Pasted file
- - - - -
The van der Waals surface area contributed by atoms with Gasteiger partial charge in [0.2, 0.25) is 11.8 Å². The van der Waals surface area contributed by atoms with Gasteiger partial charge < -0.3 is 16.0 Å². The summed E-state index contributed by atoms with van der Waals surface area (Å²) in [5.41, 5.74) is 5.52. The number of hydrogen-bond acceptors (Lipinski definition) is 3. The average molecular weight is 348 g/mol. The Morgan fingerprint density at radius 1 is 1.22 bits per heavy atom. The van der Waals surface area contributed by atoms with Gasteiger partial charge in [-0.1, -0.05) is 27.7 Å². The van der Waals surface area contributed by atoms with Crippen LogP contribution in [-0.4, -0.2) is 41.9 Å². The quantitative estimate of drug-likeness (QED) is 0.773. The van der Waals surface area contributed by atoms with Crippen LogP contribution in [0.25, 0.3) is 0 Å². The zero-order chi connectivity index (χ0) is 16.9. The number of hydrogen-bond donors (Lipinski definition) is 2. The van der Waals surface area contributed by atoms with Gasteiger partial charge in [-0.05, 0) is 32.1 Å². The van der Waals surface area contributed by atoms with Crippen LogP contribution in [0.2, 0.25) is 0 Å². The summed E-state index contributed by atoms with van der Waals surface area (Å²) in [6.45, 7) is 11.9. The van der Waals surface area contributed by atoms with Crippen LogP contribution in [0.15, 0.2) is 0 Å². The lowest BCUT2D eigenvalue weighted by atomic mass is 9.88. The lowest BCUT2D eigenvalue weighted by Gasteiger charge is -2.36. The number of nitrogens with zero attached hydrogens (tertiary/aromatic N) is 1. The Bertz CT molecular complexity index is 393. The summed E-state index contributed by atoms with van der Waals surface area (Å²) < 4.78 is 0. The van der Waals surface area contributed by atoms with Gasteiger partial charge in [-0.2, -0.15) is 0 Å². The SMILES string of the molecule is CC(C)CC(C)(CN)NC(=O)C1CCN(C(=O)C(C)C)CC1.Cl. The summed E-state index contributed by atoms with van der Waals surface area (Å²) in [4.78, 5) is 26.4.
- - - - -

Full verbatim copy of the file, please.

The van der Waals surface area contributed by atoms with Gasteiger partial charge in [0.2, 0.25) is 11.8 Å². The van der Waals surface area contributed by atoms with Gasteiger partial charge < -0.3 is 16.0 Å². The summed E-state index contributed by atoms with van der Waals surface area (Å²) in [5.41, 5.74) is 5.52. The number of hydrogen-bond acceptors (Lipinski definition) is 3. The average molecular weight is 348 g/mol. The Morgan fingerprint density at radius 1 is 1.22 bits per heavy atom. The van der Waals surface area contributed by atoms with Gasteiger partial charge in [-0.1, -0.05) is 27.7 Å². The van der Waals surface area contributed by atoms with Crippen LogP contribution in [-0.4, -0.2) is 41.9 Å². The quantitative estimate of drug-likeness (QED) is 0.773. The van der Waals surface area contributed by atoms with Crippen LogP contribution in [0.25, 0.3) is 0 Å². The zero-order chi connectivity index (χ0) is 16.9. The number of hydrogen-bond donors (Lipinski definition) is 2. The van der Waals surface area contributed by atoms with Gasteiger partial charge in [-0.05, 0) is 32.1 Å². The van der Waals surface area contributed by atoms with Crippen LogP contribution in [0.2, 0.25) is 0 Å². The summed E-state index contributed by atoms with van der Waals surface area (Å²) in [6.45, 7) is 11.9. The van der Waals surface area contributed by atoms with Crippen LogP contribution in [0.15, 0.2) is 0 Å². The lowest BCUT2D eigenvalue weighted by atomic mass is 9.88. The lowest BCUT2D eigenvalue weighted by Gasteiger charge is -2.36. The number of nitrogens with zero attached hydrogens (tertiary/aromatic N) is 1. The Bertz CT molecular complexity index is 393. The summed E-state index contributed by atoms with van der Waals surface area (Å²) < 4.78 is 0. The van der Waals surface area contributed by atoms with Gasteiger partial charge in [-0.2, -0.15) is 0 Å². The SMILES string of the molecule is CC(C)CC(C)(CN)NC(=O)C1CCN(C(=O)C(C)C)CC1.Cl. The summed E-state index contributed by atoms with van der Waals surface area (Å²) in [4.78, 5) is 26.4.